Oxford Road, Kidlington, Oxfordshire OX5
A plain post-war church built by the Wakefield firm Lanner Ltd using their characteristic laminated timber arches.
The parish of Kidlington and Woodstock was founded in 1933. In 1934, the present site was bought and the following year, a small church-hall built for £750, the first building in the diocese to be dedicated to St Thomas More (canonised in 1935). In 1955, the presbytery was built. In 1966, the parish priest was discussing plans for a new permanent church with Mr Richards of Lanner Ltd. Work on site started in June 1967 and the building was ready for use in March 1968. Between 1969 and 1984 the parish was in the care of the Servites. On 22 June 1976 the church was consecrated by Archbishop Dwyer.
In 2011, planning permission was granted for an attached hall behind 140 Oxford Road (architects Coleman Hicks Partnership).
The church faces southwest. This description follows conventional liturgical orientation.
The church was built using portal frames of laminated timber. The external walls are of brick, while the roof is of interlocking concrete tiles (of 1981). The church has a T-plan with a gabled crossing roof surrounded by lower lean-to roofs over ancillary spaces. At the centre of the crossing roof is a tall copper-clad needle spire. The windows are tall metal windows with closely spaced mullions. At the west end is a small porch.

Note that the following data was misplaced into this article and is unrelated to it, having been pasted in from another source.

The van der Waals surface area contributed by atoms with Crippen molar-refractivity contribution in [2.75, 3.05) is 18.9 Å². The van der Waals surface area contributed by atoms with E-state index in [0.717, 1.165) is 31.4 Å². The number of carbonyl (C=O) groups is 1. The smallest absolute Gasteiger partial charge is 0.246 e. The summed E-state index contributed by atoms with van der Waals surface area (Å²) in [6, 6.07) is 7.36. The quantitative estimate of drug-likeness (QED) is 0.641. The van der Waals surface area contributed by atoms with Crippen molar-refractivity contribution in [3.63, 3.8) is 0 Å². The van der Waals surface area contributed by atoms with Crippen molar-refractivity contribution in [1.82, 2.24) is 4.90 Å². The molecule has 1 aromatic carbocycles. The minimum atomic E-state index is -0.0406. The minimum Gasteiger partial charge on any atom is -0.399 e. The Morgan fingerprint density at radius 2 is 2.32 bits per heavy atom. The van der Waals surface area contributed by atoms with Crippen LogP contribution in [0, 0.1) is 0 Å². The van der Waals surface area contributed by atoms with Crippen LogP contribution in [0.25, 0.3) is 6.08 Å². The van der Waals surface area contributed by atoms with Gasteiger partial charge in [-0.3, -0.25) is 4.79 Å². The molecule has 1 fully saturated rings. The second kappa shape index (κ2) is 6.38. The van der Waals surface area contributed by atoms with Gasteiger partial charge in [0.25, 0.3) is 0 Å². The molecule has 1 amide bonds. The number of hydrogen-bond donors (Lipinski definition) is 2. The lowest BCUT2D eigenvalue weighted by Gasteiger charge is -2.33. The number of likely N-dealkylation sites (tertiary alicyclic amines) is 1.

The interior is divided by the laminated timber frames into a four-bay nave and a one-bay sanctuary. The sanctuary in the crossing has diagonal timber frames. The three west bays have three tall windows each, while the outer faces of the transepts have three staggered clerestory windows. There is a small chapel in the north transept arm, while there is additional seating in the south transept arm. Small spaces of the west corners of the crossing house the repository and a confessional. The altar and the tabernacle stand are both of Banbury ironstone. A modern crucifix hangs on the east wall. Other fittings include two small painted triptychs in the style of Northern European Renaissance triptychs. The Stations of the Cross are modern painted reliefs mounted on timber boards
Architect: Lanner Ltd
Original Date: 1968
Conservation Area: No
Listed Grade: Not Listed